Objective: Safety data regarding the usage of etoricoxib and other nonsteroidal anti-inflammatory drugs (NSAIDs) in ankylosing spondylitis (AS) and other spondyloarthritis (SpA) patients are rather limited. To estimate and compare rates of gastrointestinal, renovascular, and cardiovascular adverse events in patients exposed to etoricoxib, celecoxib, non-selective NSAIDs (nsNSAIDs) or totally unexposed to NSAIDs. Methods: This is a national register-based cohort study on patients with AS or SpA (N=21,872) identified in the Swedish national patient register (NPR) 1987 - 2009. Treatment exposure was assessed time-dependently based on the prescription drugs register from 2006 - 2009 adjusting for socio-demography, and comorbidities derived from national population-based registers. Results: Exposure to etoricoxib, celecoxib and nsNSAID were 7.6%, 3.9% and 71.2%, respectively. No major risk differences for serious cardiovascular, gastrointestinal or renal adverse events were seen among the three exposure groups. Patients unexposed to NSAIDs had more baseline co-morbidities and an increased relative risk for congestive heart failure events during the study period 2.0 (95% 1.3 to 3.2). The relative risk for atherosclerotic events was non-significant when compared to the nsNSAID group 1.0 (95% CI: 0.7 to 1.5), while the risk for gastrointestinal events was lower for unexposed patients 0.5 (0.4 to 0.7). Conclusion: Overall, serious adverse events related to nsNSAID, etoricoxib and celecoxib were similar and in the range of what would be expected in a group of SpA patients. Patients unexposed to NSAIDs had considerable more baseline co-morbidities and increased risk for congestive heart failure, reflecting a selection of patients being prescribed NSAID in clinical practice. This article is protected by copyright. All rights reserved.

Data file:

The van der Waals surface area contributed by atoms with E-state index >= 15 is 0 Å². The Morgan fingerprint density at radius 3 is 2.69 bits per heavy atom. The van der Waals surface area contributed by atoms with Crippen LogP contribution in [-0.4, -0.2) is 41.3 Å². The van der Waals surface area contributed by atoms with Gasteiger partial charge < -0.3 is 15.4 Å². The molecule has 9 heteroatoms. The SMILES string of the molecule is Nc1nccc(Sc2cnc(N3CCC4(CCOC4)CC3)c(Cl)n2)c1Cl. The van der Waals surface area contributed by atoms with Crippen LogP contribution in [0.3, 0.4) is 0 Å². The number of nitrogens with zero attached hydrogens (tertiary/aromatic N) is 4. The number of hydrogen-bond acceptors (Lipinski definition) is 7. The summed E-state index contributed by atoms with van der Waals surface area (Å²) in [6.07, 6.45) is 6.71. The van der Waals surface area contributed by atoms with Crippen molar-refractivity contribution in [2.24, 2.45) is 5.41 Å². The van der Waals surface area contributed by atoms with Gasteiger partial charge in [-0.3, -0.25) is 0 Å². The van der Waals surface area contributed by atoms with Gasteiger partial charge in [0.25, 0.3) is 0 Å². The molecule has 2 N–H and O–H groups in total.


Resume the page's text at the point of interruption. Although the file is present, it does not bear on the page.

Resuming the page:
The initial treatment of plantar fasciitis should be conservative, with most cases responding to standard physiotherapy, nonsteroidal anti-inflammatory drugs (NSAIDs), heel pads, and stretching. In cases of chronic refractory symptoms, more invasive treatment could be necessary. Noninvasive interactive neurostimulation (NIN) is a form of electric therapy that works by locating areas of lower skin impedance. The objective of the present prospective randomized controlled study was to evaluate whether the use of NIN for chronic plantar fasciitis could result in greater improvement in a foot functional score, lower levels of reported pain, reduced patient consumption of NSAIDs, and greater patient satisfaction compared with electric shockwave therapy in patients without a response to standard conservative treatment. The patients were randomized using random blocks to the NIN program (group 1) or electric shockwave therapy (group 2). The outcome measurements were the pain subscale of the validated Foot Function Index (PS-FFI), patient-reported subjective assessment of the level of pain using a standard visual analog scale, and daily intake of NSAID tablets (etoricoxib 60 mg). The study group was evaluated at baseline (time 0), week 4 (time 1), and week 12 (final follow-up point). Group 1 (55 patients) experienced significantly better results compared with group 2 (49 patients) in term of the PS-FFI score, visual analog scale score, and daily intake of etoricoxib 60 mg. NIN was an effective treatment of chronic resistant plantar fasciitis, with full patient satisfaction in >90% of cases. The present prospective randomized controlled study showed superior results for noninvasive neurostimulation compared with electric shockwave therapy, in terms of the functional score, pain improvement, and use of NSAIDs.